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In Quest To Register Voters, Sacramento Students Encounter Rejection, Language Barriers And Dogs

Wednesday, April 13, 2016 | Permalink

The effort to mobilize voters to go to the polls is a grueling process. Over Spring Break, the Sacramento State Civic Engagement Center took high school and college students door-to-door to register voters in one of Sacramento's historically low voter turnout neighborhoods. 

Take a walk with some of the students.


IMG_2352_4x3During their spring break, high school students volunteer to hand out voter registration forms in South Sacramento on March 24, 2016. Andrew Nixon / Capital Public Radio


Myles Cobb, a high school senior, walks down a residential street in the low-income Sacramento neighborhood of South Oak Park. He and other students knock on doors.

"The alternative would be for me to be at home and be really bored, but this is kind of like an adventure," Cobb says.

It's slow-going. Sometimes there's a peek at the window, but no answer. The students leave door-hangers with information about how to register and vote.



Student volunteers leave reminders for residents to register to vote in the June primary while canvassing in South Sacramento on March 24, 2016. Andrew Nixon / Capital Public Radio


"It’s just kind of interesting to see how reluctant people are to hear what we’re trying to offer them," Cobb says. "I see myself in that situation. I probably wouldn’t have opened the door. So it’s kind of funny to see it from the other end."

Cobb has experience canvassing to register voters. He's volunteered for two local political campaigns when his mother worked for them as a social media specialist.

He is thinking about pursuing a career in politics.

"I think that there’s a lot wrong with our systems right now," he says.

He mentions the drinking water in Flint, Michigan and a widening income gap, and he gestures at the houses around him where few people vote.

"I think that maybe I should start to think about how I could start to encourage change," he says.



Pocket resident Myles Cobb, who is in the 12th grade at John F. Kennedy High School, volunteers over spring break to register voters in South Sacramento on March 24, 2016. Andrew Nixon / Capital Public Radio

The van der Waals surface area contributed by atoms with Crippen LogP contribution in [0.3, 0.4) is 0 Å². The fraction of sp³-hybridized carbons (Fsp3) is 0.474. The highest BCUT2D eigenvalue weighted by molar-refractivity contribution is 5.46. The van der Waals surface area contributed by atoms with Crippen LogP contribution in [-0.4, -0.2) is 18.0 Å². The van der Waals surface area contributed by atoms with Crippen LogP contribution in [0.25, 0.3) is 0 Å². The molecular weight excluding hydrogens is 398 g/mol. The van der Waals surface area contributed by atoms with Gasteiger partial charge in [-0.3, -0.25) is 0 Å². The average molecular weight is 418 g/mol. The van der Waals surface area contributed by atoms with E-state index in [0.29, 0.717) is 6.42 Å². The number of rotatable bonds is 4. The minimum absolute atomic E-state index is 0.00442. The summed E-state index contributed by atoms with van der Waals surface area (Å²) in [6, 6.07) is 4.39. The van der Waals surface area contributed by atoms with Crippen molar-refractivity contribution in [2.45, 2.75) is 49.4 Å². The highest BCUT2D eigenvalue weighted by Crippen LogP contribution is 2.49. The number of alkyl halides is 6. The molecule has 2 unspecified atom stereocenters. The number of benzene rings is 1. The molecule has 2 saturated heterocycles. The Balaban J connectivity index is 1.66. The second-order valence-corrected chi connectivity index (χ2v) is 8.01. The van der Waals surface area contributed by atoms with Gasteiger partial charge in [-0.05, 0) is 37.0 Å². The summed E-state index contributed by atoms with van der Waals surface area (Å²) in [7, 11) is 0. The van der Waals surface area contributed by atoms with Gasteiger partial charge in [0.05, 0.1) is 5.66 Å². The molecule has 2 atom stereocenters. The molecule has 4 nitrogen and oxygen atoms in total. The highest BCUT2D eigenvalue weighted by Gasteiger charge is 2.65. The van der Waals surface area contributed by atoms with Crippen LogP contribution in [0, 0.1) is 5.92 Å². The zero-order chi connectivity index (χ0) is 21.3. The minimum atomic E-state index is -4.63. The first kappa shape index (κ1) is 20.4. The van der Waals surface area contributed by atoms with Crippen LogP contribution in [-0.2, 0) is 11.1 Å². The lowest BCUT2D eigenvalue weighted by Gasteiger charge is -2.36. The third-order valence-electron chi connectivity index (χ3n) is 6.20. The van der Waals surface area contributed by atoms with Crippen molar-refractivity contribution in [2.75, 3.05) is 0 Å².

Before the students canvas the neighborhood, Gabby Trejo with Sacramento Area Congregations Together gives the students a quick primer about the elections. 


Gabby Trejo, with Sacramento Area Congregations Together, explains the significance of voting in the June primary to prepare student volunteers canvassing residents of South Sacramento on March 24, 2016. Andrew Nixon / Capital Public Radio


Professor Dana Kivel runs Sacramento State's Civic Engagement Center. 

"I think that [the students] learn that this is quite a challenge," she says. 

Language barriers are just one of the many challenges the students encounter when trying to communicate with residents.

And then, there are the barking dogs.

"The dogs seem like they're progressively getting bigger and angrier," Cobb says.

IMG_2270 Francine Redada leads high school student volunteer Myles Cobb through South Sacramento, registering voters on March 24, 2016. Andrew Nixon / Capital Public Radio


Kivel set up the voter registration drive and says it's as much about educating the students who participate.

"They got to be in a community they otherwise wouldn’t know existed," Kivel says. "They learn about the issues related to that community, and they got to go door-to-door canvassing."

Over the course of the Sacramento State's Civic Engagement Center program, 99 students spent a week knocking on over 700 doors in South Oak Park, registering 37 new voters.

 Election 2016California Counts

Ben Bradford

State Government Reporter

As the State Government Reporter, Ben covers California politics, policy and the interaction between the two. He previously reported on local and state politics, business, energy, and environment for WFAE in Charlotte, North Carolina.  Read Full Bio